Mongolia increasingly recognizes culture and creativity as an enabler of sustainable development. The 2016 Quadrennial Periodic Report submitted by Mongolia details various achievements as well as obstacles while implementing cultural policies to support the development of its creative sector. One of the major challenges cited in the report is the lack of capacities, structures and human resources to reform cultural policies in order to keep up with rapid globalization, technological development and cultural demands. To address this issue, the Mongolian government has conceived an elaborate plan of action which include: educate Mongolian cultural actors about current trends, promote cultural education, train human resource professionals, encourage initiatives and the creativity of artists, enable cultural entrepreneurs through exhibition opportunities, market locally produced cultural goods, and improve the social security of creative workers. The adoption of the State Policy on Industrial Sector in 2015 represents a clear commitment of the Mongolian government to support the cultural and creative industries.
The UNESCO project on participatory policy monitoring provides a timely opportunity for diverse Mongolian stakeholders from arts, culture and media to come together and discuss ways to foster Mongolia’s creative expressions through policies and measures.
On 9 May 2019, over 120 participants sat down together during the Mongolian Innovation Week 2019 at a multi-stakeholder consultation meeting to examine existing and future initiatives which support contemporary cultural expressions. The participants discussed topics such as reinforcing human resources in creative businesses, developing access of Mongolian cultural goods and services in Mongolia and abroad, why young people watch American or Russian movies, and what can be done to promote domestic contents.
In particular, participants discussed how best to collect and share data as well as to identify achievements and challenges of their cultural policies with the upcoming Quadrennial Periodic Reporting in mind; the reporting is designed to ignite innovative, forward-looking and evidence-based cultural policymaking, is based on multi‐stakeholder dialogues between government and civil society.
A national training workshop was held in Ulaanbaatar, Mongolia from 10-12 September 2019, organized by UNESCO Beijing Office and the Culture and Arts Authority of the Government of Mongolia. The Mongolian National Team, composed of cultural actors including government agencies, universities and civil society organization, participated in the training. Led by UNESCO’s Expert Facility members Charles Vallerand and Bodibaatar Jigjidsuren, the National Team members learned how to engage in evidence-based, participatory policymaking and policy monitoring.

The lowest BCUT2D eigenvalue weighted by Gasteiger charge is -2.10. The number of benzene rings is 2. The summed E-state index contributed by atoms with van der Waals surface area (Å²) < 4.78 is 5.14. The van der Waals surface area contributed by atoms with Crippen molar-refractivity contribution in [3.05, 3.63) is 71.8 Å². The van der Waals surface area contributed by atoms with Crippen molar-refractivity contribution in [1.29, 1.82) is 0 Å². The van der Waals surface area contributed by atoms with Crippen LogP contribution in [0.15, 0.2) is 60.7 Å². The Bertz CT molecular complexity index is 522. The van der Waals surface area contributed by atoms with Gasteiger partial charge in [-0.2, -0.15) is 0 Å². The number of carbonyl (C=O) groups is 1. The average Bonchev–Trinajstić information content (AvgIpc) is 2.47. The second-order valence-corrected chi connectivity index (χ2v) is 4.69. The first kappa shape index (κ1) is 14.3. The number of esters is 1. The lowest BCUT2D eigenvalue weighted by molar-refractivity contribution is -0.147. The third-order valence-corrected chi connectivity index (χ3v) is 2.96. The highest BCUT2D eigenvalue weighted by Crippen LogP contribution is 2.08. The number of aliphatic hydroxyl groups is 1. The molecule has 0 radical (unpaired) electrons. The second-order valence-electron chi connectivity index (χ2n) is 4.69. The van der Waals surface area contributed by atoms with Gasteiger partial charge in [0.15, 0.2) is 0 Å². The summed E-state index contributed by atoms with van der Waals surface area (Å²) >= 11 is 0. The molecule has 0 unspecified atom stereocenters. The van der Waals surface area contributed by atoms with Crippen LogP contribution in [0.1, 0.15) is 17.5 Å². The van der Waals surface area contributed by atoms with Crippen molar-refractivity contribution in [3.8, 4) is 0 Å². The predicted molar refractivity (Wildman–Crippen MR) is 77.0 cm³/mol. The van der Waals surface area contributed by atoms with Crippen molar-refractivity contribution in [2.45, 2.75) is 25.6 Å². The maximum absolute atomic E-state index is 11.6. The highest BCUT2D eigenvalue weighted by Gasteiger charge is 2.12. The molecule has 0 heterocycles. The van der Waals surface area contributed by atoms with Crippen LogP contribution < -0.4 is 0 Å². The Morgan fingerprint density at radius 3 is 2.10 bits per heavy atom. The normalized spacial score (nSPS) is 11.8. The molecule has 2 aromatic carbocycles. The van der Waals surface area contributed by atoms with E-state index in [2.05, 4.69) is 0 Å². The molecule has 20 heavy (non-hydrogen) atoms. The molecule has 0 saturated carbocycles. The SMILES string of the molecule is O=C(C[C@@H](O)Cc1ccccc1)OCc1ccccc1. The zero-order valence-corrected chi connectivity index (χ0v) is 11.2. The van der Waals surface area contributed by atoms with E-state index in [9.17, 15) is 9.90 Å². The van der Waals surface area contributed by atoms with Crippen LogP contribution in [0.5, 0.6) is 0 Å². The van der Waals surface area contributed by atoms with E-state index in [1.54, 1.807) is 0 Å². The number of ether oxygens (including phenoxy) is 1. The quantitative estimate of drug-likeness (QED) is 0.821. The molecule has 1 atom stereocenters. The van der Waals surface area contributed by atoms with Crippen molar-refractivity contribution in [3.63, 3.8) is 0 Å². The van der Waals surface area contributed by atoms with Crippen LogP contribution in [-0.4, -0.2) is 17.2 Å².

Drawing on the new information and tools acquired at the training, the Team is expected to prepare and submit a comprehensive Quadrennial Periodic Report (QPR), backed by research and data, to the Secretariat of UNESCO’s Convention on the Protection and Promotion of the Diversity of Cultural Expressions (2005). The QPR is an obligatory assessment report on cultural policies, initiatives and efforts that were implemented with the aim of stimulating the cultural and creative industries. Mongolia’s next Report is due on 30 April 2020.
Following the national training workshop, Create l 2030, a UNESCO discussion series on topics related to the creative sector, was organized under the theme “Capturing the voices of creative workers.” The panel created a space for artists and civil society members to share their thoughts on the current state of cultural governance, sowing the seeds of future cultural policies that effectively and accurately address the needs on the ground.
A one-day media diversity workshop was held in Ulaanbaatar, Mongolia on 13 September 2019. The civil society organisations and media professionals in attendance were introduced to the members and the work of the Mongolian National Team, and encouraged to actively and regularly share their thoughts and concerns with the Team so the inputs can be reflected in future policies.
Media diversity is one of core topics addressed by the UNESCO 2005 Convention. Charles Vallerand, a member of UNESCO’s Expert Facility, led the workshop: the session empowered media professionals to engage in policy dialogue and to advocate for issues related to the diversity of cultural expressions and media.